Unplugged

Well, folks, I’m finally going to do it. I’m going to pull the plug.

I was getting ready for bed last night, toothbrush in one hand, cell phone in the other, reading emails, smart watch on my wrist, buzzing with text and Facebook and Instagram notifications and I realized, this is madness. Unless I’m asleep – and even then, I sleep with my smart watch on because it serves as my alarm – I’m literally NEVER not connected to my devices, my screens, my technological tether. (I just stopped writing to check an email because the little envelope icon showed up on my desktop and I can’t resist its siren song.) All day, every day, I’m switching between programs on my computer and picking up my phone to respond to texts, wrist buzzing incessantly with the need to respond to whatever thought has passed into someone’s head, through their fingers, and to my phone.

Frankly, I’m tired of it.

I’m tired of being “on” all the time. I’m tired of everyone being able to access me at all hours of the day and night. I’m tired of feeling as though I’m being pulled in 14 directions, never able to concentrate on any one thing for more than three minutes without some sort of electronic interruption. (Just stopped again because someone IM’d me with a payroll question.) My hands go numb at night from holding my phone in bed. I vaguely remember what it was like to read, to write, to relax at night without the blue glow of a screen in my face. And I long for the days when I could get into a flow at work, when the words or the numbers or the strategy seemed to come easily, and I could work for an hour or two straight without stopping, and feel elated when I was done.

For eight years now, I’ve been available 24/7. In the beginning, when I was the entire company of Legion, I had to be. I needed to answer the phone when it rang, in case a customer or carrier had an emergency. Then, I had to be available to employees, in case they (Just stopped to respond to a text message from an employee who works remotely and needed an answer to a question.) (Came back to write again, then had to respond to THAT response on text.) had an emergency and needed me. Now, the 24/7 nature of my work has relented a bit, but I’m so conditioned to answer the minute someone pings me that I find myself unable to break the habit. I got my first smart watch a couple years ago, and since then, I feel the oppressive tug of connectedness more than ever.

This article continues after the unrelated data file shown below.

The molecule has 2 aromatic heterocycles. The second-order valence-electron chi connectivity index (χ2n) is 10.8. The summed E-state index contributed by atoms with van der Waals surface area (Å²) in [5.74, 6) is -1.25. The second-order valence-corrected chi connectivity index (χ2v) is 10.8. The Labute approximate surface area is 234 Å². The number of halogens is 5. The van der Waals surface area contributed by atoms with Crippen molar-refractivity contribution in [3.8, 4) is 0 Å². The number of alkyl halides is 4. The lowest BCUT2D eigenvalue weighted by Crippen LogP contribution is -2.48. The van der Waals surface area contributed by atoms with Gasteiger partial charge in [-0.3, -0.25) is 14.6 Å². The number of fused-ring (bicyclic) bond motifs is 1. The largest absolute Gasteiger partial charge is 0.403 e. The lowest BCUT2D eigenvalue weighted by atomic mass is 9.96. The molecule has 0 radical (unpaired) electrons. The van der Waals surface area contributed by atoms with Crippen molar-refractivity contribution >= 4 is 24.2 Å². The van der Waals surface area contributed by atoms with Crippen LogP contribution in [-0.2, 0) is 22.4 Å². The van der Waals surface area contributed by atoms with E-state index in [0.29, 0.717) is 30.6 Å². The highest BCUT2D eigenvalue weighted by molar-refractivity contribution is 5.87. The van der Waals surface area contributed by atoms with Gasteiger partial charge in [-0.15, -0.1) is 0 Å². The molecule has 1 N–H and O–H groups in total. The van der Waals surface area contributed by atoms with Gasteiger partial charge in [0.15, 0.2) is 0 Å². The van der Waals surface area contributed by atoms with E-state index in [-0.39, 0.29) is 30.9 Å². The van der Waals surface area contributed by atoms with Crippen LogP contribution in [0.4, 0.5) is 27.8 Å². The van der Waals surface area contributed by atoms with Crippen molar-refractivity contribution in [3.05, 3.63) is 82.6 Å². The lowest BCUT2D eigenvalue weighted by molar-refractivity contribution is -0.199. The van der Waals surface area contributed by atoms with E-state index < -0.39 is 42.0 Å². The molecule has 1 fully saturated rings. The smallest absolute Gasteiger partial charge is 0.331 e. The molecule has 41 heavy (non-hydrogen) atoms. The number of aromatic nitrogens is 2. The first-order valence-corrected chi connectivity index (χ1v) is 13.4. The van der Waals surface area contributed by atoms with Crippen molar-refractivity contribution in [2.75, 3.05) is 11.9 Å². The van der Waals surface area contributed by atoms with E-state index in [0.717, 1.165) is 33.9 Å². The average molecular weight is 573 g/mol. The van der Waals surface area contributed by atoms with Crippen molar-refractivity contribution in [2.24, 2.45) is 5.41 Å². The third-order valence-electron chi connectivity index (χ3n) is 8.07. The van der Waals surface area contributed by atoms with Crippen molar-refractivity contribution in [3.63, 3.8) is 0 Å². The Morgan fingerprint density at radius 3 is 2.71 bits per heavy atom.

The reality is, virtually none of the communication I get on my phone/email/IM is urgent. Certainly nothing on Facebook or Instagram is. I’m just Pavlovian in my response to dings, buzzes, icons, and alerts. And, if I’m being honest, I’m addicted to the feeling of being NEEDED. Getting those dings, buzzes, icons and alerts makes me feel essential. (Just stopped, OF MY OWN VOLITION, to look at Facebook, for no reason whatsoever except curiosity) If I don’t get all these notifications, who am I? If no one needs me, what is my purpose in life?

An even bigger problem is the anxiety I feel when I take my smart watch off and leave my phone on silent. What’s happening? What am I missing? What in the world is happening that I don’t know about? They call it FOMO – Fear Of Missing Out. I’m so worried about what’s happening OUT THERE that I don’t focus on what’s happening right in front of me. It’s not healthy, and it’s not sustainable. The burnout that I feel right now, the vague sense of irritation and oppression that comes when my wrist vibrates or my phone dings, will only get worse. I know that I have to do something to reset my own (Just had to stop because my mom had texted me and because I didn’t respond in 30 seconds, she called me, too.) expectations, responses, habits and process. I can’t keep doing this.

To that end, I’m taking a break. In the eight years I’ve owned Legion, I’ve never fully unplugged on a vacation. I’ve always taken a laptop, checked my email, taken phone calls, responded to requests, etc. On one trip with my family, I spent at least half my beach vacation in a hotel room, negotiating a bank deal. There has been no such thing as a true vacation for me in nearly a decade. Which is ridiculous. (Just stopped to respond to three non-urgent emails) I’m not running the free world here. I’m running a company with a competent business partner and I should be able to go away for a week – or more! – and not feel like the world is ending.

Next week, I’m headed to California for a combination professional development/vacation trip. The professional development will not require me to be plugged in to Legion work, and of course the vacation won’t. So I’ve made a plan to break this terrible tech habit. I’m not taking my smart watch. I’m going to put my phone in airplane mode for as much of the vacation as I can. I’m going to take a laptop, but only so I can write, if I feel so compelled. I’m taking books and pens and a notebook. (Just got interrupted by five questions from three different people, in person at least this time. Plus responded to three emails.) I’m going to bathe in the forest and commune with nature and connect with my travel companion and really dig in to the professional development work that is the entire purpose of the trip. I’m going to set my auto-responder to say that I don’t have any access to email, and I’m going to disconnect from all the alerts and pings and buzzes and demands. I’m going to enjoy the physical world around me, instead of feeling the urge to post everything to Facebook and Instagram.

So, if you don’t hear from me for a week, this is why. I promise I still exist. I’m just existing in the physical world, instead of the electronic. I’m getting back to being real.

I’m pulling the plug.

 

by Lacy Starling, President & Fearless Leader